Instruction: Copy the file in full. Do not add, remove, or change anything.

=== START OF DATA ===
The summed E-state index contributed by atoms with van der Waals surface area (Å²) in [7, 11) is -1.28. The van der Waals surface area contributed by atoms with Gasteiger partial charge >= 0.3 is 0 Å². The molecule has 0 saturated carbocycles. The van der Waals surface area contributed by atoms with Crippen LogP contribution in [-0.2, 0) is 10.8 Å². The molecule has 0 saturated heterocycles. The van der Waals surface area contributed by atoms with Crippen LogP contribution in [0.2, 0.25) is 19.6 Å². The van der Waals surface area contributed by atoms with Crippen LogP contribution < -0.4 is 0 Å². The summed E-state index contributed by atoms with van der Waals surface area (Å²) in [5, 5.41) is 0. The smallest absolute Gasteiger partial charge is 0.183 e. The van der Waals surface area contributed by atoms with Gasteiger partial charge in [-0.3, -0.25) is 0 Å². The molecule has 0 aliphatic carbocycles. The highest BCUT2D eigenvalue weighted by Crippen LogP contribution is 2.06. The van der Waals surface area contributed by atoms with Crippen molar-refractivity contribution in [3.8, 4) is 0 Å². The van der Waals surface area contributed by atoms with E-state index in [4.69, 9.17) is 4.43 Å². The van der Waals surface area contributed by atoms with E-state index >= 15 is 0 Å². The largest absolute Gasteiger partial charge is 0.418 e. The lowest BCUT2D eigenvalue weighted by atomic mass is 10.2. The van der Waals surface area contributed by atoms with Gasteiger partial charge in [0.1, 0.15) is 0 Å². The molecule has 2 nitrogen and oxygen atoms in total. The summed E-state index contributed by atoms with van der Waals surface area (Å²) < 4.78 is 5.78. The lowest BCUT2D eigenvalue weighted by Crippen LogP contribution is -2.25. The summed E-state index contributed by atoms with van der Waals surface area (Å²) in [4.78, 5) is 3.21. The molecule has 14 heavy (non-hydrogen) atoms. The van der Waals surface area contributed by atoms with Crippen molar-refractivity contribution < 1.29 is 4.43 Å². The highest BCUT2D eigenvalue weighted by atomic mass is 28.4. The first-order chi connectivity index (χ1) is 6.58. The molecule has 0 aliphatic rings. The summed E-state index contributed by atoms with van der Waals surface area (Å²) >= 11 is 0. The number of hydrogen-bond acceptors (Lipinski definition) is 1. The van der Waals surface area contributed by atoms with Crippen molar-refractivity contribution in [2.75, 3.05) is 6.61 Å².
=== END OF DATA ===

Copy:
The summed E-state index contributed by atoms with van der Waals surface area (Å²) in [7, 11) is -1.28. The van der Waals surface area contributed by atoms with Gasteiger partial charge >= 0.3 is 0 Å². The molecule has 0 saturated carbocycles. The van der Waals surface area contributed by atoms with Crippen LogP contribution in [-0.2, 0) is 10.8 Å². The molecule has 0 saturated heterocycles. The van der Waals surface area contributed by atoms with Crippen LogP contribution in [0.2, 0.25) is 19.6 Å². The van der Waals surface area contributed by atoms with Crippen LogP contribution < -0.4 is 0 Å². The summed E-state index contributed by atoms with van der Waals surface area (Å²) in [5, 5.41) is 0. The smallest absolute Gasteiger partial charge is 0.183 e. The van der Waals surface area contributed by atoms with Gasteiger partial charge in [-0.3, -0.25) is 0 Å². The molecule has 0 aliphatic carbocycles. The highest BCUT2D eigenvalue weighted by Crippen LogP contribution is 2.06. The van der Waals surface area contributed by atoms with Crippen molar-refractivity contribution in [3.8, 4) is 0 Å². The van der Waals surface area contributed by atoms with E-state index in [4.69, 9.17) is 4.43 Å². The van der Waals surface area contributed by atoms with E-state index >= 15 is 0 Å². The largest absolute Gasteiger partial charge is 0.418 e. The lowest BCUT2D eigenvalue weighted by atomic mass is 10.2. The van der Waals surface area contributed by atoms with Gasteiger partial charge in [0.1, 0.15) is 0 Å². The molecule has 2 nitrogen and oxygen atoms in total. The summed E-state index contributed by atoms with van der Waals surface area (Å²) < 4.78 is 5.78. The lowest BCUT2D eigenvalue weighted by Crippen LogP contribution is -2.25. The summed E-state index contributed by atoms with van der Waals surface area (Å²) in [4.78, 5) is 3.21. The molecule has 14 heavy (non-hydrogen) atoms. The van der Waals surface area contributed by atoms with Crippen molar-refractivity contribution < 1.29 is 4.43 Å². The highest BCUT2D eigenvalue weighted by atomic mass is 28.4. The first-order chi connectivity index (χ1) is 6.58. The molecule has 0 aliphatic rings. The summed E-state index contributed by atoms with van der Waals surface area (Å²) >= 11 is 0. The number of hydrogen-bond acceptors (Lipinski definition) is 1. The van der Waals surface area contributed by atoms with Crippen molar-refractivity contribution in [2.75, 3.05) is 6.61 Å².